On the sixth cause of action for elder abuse, the court concluded the evidence is undisputed plaintiff received value for the Fremont loan and signed the loan documents voluntarily. To the extent plaintiff relied on misrepresentations to sign the loan documents, those misrepresentations were made by Pham and CREIL, not Fremont.
Finally, on the seventh cause of action, the court concluded that because of its ruling on the other claims, there is no basis for injunctive or declaratory relief.
Following oral argument, the court took the matter under submission and affirmed the tentative ruling with one addition. At oral argument, plaintiff requested leave to amend her unfair business practices claim. The court denied this request as untimely. The court further indicated it was not convinced the acts of which plaintiff complained amounted to unfair business practices.
Thereafter, according to plaintiff, “after receiving terminating sanctions against Pham and CREIL and having their default entered, [plaintiff] obtained a judgment against Ms. Pham and CREIL.”
On December 7, 2007, the trial court entered judgment of dismissal in favor of Fremont.
TILA and HOEPA Violation
The first four issues cited by plaintiff concern the proper application of TILA and HOEPA. Plaintiff asserts the cost of paying off the Wells Fargo loan, the New Century prepayment penalty and the notary fees are “finance charges” associated with the Fremont loan. Plaintiff further asserts that adding the amount of these payments to the other finance charges brings the total finance charges above the 8 percent threshold triggering application of HOEPA. Finally, plaintiff asserts Fremont did not comply with HOEPA.
As a general matter, TILA requires lenders to make certain disclosures in connection with consumer loans. (15 U.S.C. § 1638.) Among other things, the lender must disclose the amount financed (id., § 1638(a)(2)(A)), the “finance charge” (id., § 1638(a)(3)), “[t]he number, amount, and due dates or period of payments scheduled to repay the total of payments” (id., § 1638(a)(6)), and a statement indicating whether or not the debtor is subject to a prepayment penalty (id., § 1638(a)(11)).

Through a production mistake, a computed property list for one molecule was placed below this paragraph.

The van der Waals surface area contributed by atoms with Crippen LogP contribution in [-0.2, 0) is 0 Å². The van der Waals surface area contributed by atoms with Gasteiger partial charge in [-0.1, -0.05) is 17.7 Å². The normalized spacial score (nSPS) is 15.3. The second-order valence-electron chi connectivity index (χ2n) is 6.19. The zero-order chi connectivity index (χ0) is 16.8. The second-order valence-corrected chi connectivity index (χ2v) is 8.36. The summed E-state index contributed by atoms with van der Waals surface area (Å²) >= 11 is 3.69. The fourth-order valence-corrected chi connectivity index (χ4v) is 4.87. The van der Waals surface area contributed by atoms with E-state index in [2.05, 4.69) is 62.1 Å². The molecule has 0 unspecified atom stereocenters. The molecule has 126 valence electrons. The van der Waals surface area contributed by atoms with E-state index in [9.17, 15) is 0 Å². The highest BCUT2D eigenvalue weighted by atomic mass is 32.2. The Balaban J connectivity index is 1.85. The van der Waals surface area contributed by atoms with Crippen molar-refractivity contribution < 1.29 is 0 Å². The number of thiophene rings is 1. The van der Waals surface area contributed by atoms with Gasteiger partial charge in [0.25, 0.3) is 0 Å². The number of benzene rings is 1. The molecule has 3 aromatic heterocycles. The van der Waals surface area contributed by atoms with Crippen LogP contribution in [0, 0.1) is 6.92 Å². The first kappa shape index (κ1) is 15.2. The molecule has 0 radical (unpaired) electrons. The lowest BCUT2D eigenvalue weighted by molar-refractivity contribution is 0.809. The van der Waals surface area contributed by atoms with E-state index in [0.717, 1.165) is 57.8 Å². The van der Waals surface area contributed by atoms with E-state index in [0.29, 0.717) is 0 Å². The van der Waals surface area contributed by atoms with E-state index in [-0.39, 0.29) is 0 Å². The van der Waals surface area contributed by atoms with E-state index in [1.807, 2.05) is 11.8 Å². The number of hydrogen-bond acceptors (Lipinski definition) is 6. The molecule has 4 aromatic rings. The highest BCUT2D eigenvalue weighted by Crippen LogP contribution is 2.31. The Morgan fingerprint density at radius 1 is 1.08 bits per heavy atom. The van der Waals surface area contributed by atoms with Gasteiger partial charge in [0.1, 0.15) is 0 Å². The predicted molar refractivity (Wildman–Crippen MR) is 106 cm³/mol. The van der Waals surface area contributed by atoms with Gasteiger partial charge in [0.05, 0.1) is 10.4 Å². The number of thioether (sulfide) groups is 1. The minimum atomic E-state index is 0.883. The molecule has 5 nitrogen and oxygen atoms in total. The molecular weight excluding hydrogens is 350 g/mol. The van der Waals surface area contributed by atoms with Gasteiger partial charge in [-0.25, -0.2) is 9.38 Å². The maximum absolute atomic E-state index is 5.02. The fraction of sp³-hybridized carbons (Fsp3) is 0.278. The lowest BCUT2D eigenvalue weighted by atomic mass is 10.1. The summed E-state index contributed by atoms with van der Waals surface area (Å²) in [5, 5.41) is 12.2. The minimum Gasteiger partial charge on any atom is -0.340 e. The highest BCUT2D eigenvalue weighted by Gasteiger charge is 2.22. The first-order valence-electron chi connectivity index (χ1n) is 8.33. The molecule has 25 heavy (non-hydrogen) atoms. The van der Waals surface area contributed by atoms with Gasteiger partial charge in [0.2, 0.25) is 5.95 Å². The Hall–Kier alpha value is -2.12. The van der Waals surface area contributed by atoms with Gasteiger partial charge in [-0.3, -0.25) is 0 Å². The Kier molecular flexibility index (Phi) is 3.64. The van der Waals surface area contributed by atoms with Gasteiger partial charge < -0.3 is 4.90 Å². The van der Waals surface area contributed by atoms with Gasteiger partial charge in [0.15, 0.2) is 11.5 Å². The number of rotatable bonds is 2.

When a credit transaction includes the lender taking a security interest in the debtor's principal residence, the debtor must also be informed of a right to rescind the transaction. This right applies for up to three days after consummation of the transaction or the date the creditor delivers notice of the right to rescind and the other TILA disclosures, whichever is later, up to a maximum of three years. (15 U.S.C. § 1635.)
Among the stated purposes of TILA is “to assure a meaningful disclosure of credit terms so that the consumer will be able to compare more readily the various credit terms available to him and avoid the uninformed use of credit․” (15 U.S.C. § 1601(a).) Because TILA is “a remedial statute which is designed to balance the scales ‘thought to be weighed in favor of lenders,’ [it] is to be liberally construed in favor of borrowers.” (Smith v. Fidelity Consumer Discount Company (3d Cir.1990) 898 F.2d 896, 898 (Smith ).)
In order to further the purposes of TILA, Congress “delegated expansive authority to the Federal Reserve Board to elaborate and expand the legal framework governing commerce in credit.” (Ford Motor Credit Co. v. Milhollin (1980) 444 U.S. 555, 559-560, 100 S.Ct. 790, 794, 63 L.Ed.2d 22, 28.) Pursuant to this authority, the Federal Reserve Board promulgated rules and regulations collectively known as Regulation Z (12 C.F.R. part 226). (Thompson v. 10,000 RV Sales, Inc. (2005) 130 Cal.App.4th 950, 965, 31 Cal.Rptr.3d 18.)
HOEPA was enacted as an amendment to TILA. (In re Community Bank of Northern Virginia (3d Cir.2005) 418 F.3d 277, 304.) It applies to “a special class of regulated loans that are made at higher interest rates or with excessive costs and fees.” (Ibid.) In particular, HOEPA applies where “(1) the annual percentage rate (‘APR’) exceeds by eight percent the yield on Treasury securities of comparable maturity for first-lien loans, or above ten percent for subordinate-lien loans; or (2) the total of all the loan's points and fees exceed eight percent of the loan total or $400 (adjusted for inflation), whichever is greater.” (Id. at p. 304, fn. 22, citing 15 U.S.C. § 1602(aa)(1), (3); 12 C.F.R. § 226.32(a)(1)(i), (ii).)